Where Are the Genes Located?
The term gene was coined by Wilhelm Johannsen (1857–1927), a Danish botanist, plant physiologist, and geneticist.
Darwin used the name pangenesis, in his book Origin of Species. In this hypothesis Darwin proposed that the body continuously emits particles, gemmules that accumulated in an organism’s reproductive glands and provide heritable information to the reproductive cells.
Twenty years later Hugo De Vries, a Dutch botanist shortened pangenesis to pangene. Seemingly, Johannsen liked the short version, gene. Gene in Danish is gen, which is even shorter.
Johannsen also coined the terms phenotype and genotype in his paper Om arvelighed i samfund og i rene linier (On heredity in society and in pure lines), published in 1903 and in his book entitled Arvelighedslærens Elementer, published in 1905.
- An organim’s phenotype
- is all the observable characteristics that result from the interaction of its genotype with the environment.
- An organism's genotype
is the genetic makeup of an organism, which determines a part of an organism’s phenotype.
Are the Genes in the Chromosomes?
An experimentalist, Thomas Hunt Morgan (1866 – 1945) investigated thousands upon thousands of common fruit flies (Drosophila melanogaster) trying to understand inheritance. After breeding many generations of fruit flies, he noticed that some flies had white eyes. Subsequent breeding of these flies with ordinary red-eyed flies resulted in all having red eyes. None of them had white eyes, why?
Mendel had observed hidden characteristics earlier; Therefore, Morgan proceeded to breed a second generation. As Mendel had predicted, this second generation consisted of a mixture of white- and red-eyed flies. After careful examination, Morgan realized that all white-eyed flies were male.
What was the mechanism? Let’s step back in time a few years and see some of the major earlier discoveries, so we get a glimpse what Morgan knew at the time.
The connection between Mendel’s laws and the chromosomes
Among the first scientist in the middle of 19th century to observe structures in the cell nucleus that we today call chromosomes, were Matthias Jakob Schleiden, Rudolf Virchow, and Johann Adam Otto Bütschli.
As scientists rediscovered Mendel’s work in the early 20th century, German biologist Theodor Heinrich Boveri (1862 – 1915), who worked with sea urchins (Echinoidea), highlighted the connection between Mendel’s rules of inheritance and the segregation of chromosomes. Also Walter Stanborough Sutton (1877 – 1916), an American geneticist, independently developed a theory that it is possible to apply Mendelian laws of inheritance to chromosome segregation
Edmund Beecher Wilson combined the independent works of Heinrich Boveri and Walter Sutton in his famous book and named it Boveri–Sutton chromosome theory. The first edition was published 1896 and entitled The Cell in Development and Inheritance. The final edition was published in 1925 and dedicated to Theodor Boveri.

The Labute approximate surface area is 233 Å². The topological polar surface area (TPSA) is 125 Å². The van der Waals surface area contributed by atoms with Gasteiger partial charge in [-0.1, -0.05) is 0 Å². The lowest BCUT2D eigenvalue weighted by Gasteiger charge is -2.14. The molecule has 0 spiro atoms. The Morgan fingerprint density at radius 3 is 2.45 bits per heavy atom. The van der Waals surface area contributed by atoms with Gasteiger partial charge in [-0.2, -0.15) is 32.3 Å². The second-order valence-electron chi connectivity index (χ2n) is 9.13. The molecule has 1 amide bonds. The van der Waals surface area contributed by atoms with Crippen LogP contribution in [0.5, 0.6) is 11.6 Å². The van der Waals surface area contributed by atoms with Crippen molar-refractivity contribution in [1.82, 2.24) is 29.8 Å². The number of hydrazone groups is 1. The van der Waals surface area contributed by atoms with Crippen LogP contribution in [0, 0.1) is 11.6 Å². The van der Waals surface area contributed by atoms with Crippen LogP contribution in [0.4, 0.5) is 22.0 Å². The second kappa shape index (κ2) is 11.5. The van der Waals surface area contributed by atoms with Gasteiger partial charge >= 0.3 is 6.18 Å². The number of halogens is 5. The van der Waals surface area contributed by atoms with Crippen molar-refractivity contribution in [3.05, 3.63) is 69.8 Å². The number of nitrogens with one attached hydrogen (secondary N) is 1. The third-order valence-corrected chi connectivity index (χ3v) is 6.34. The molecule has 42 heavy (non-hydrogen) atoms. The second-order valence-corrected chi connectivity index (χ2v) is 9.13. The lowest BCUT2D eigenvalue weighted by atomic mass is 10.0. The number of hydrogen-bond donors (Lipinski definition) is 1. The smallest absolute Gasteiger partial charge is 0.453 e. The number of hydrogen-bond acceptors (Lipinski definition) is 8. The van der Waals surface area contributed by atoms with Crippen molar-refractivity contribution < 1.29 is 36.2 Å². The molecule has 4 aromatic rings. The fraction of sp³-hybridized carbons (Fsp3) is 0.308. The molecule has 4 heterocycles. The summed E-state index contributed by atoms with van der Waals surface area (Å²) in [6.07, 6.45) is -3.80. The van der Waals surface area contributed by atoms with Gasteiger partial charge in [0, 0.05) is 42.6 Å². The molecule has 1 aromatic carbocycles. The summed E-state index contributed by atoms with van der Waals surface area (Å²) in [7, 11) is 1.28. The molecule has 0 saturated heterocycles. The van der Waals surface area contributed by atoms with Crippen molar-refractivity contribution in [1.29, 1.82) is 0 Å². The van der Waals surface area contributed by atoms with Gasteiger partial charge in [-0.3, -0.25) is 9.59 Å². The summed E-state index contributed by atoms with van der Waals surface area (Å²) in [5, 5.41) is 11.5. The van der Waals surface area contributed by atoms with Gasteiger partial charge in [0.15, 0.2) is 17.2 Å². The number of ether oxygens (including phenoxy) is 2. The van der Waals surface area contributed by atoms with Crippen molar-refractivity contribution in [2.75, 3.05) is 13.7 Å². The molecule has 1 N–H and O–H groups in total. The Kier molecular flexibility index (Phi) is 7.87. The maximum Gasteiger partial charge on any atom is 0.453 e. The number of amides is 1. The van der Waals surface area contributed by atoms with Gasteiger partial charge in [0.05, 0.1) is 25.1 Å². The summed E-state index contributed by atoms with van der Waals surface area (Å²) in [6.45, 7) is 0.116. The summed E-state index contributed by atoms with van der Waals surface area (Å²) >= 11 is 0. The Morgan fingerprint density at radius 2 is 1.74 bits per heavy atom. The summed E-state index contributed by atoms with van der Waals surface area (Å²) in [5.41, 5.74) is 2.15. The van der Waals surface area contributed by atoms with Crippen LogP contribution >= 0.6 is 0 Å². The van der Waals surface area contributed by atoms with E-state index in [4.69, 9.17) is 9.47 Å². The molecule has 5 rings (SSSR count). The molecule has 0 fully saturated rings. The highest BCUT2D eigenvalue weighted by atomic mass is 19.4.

Thomas Morgan and others argued that there is not enough evidence to support the idea that chromosomes were the sole carriers of heritable traits. They strongly questioned this theory. This theory was later proved to be correct, in Morgan’s own lab (see below).
Two types of chromosomes, X and Y were already known to determine the gender of species. Females have two X chromosomes and no Y chromosomes, while males have one X and one Y chromosome.
Knowing all this, Morgan suspected the X chromosomes somehow to cause this phenomenon, since the male flies only have one X chromosome and females have two X chromosomes. Perhaps the gene present in one of the female X chromosomes, responsible for red eyes shadowed a white-eye producing gene, located in the other chromosome; thus, preventing females to develop white eyes. Further, he reasoned that the white-eyed males got a single X chromosome containing the gene, which produced white eyes. Morgan wanted to prove his theory; therefore, he bred thousands of fruit flies. A work that he did over a 17-year period at Columbia University. Importantly, in his further work Morgan also showed that the locations of genes are in linear order along the chromosomes.
The explanation is that the gene producing red eyes is dominant and the gene producing white eyes is recessive. Two recessive genes in females are required to produce white eyes. In Morgan's experiments, the females had one dominant and one recessive gene. Since males have only a single X chromosome containing a single eye color gene, this one gene produces an outcome of red or white eyes. Regardless, the gene being recessive or dominant one. In the generation, which had none of the white-eyed flies, all the male flies just happened to get the X chromosome containing the red-eye producing gene.
Thomas Morgan was awarded the Nobel Prize in Medicine or Physiology in 1933 “for his discoveries concerning the role played by the chromosome in heredity".
Morgan’s student, Alfred Sturtevant created the first map of locations of the fruit fly’s (Drosophila melanogaster) genes.
Today we know that the fruit fly X chromosome has around 2,300 protein-coding genes. In comparison, the human X chromosome has 3,000 to 5,000 genes. Many of these genes associated with diseases, such as hemophilia and red-green color blindness. In 2018, the database FlyBase (FB2018_02 release) contains 31,933 fruit fly gene records. Almost half of them, 17,753 are mapped in the genome.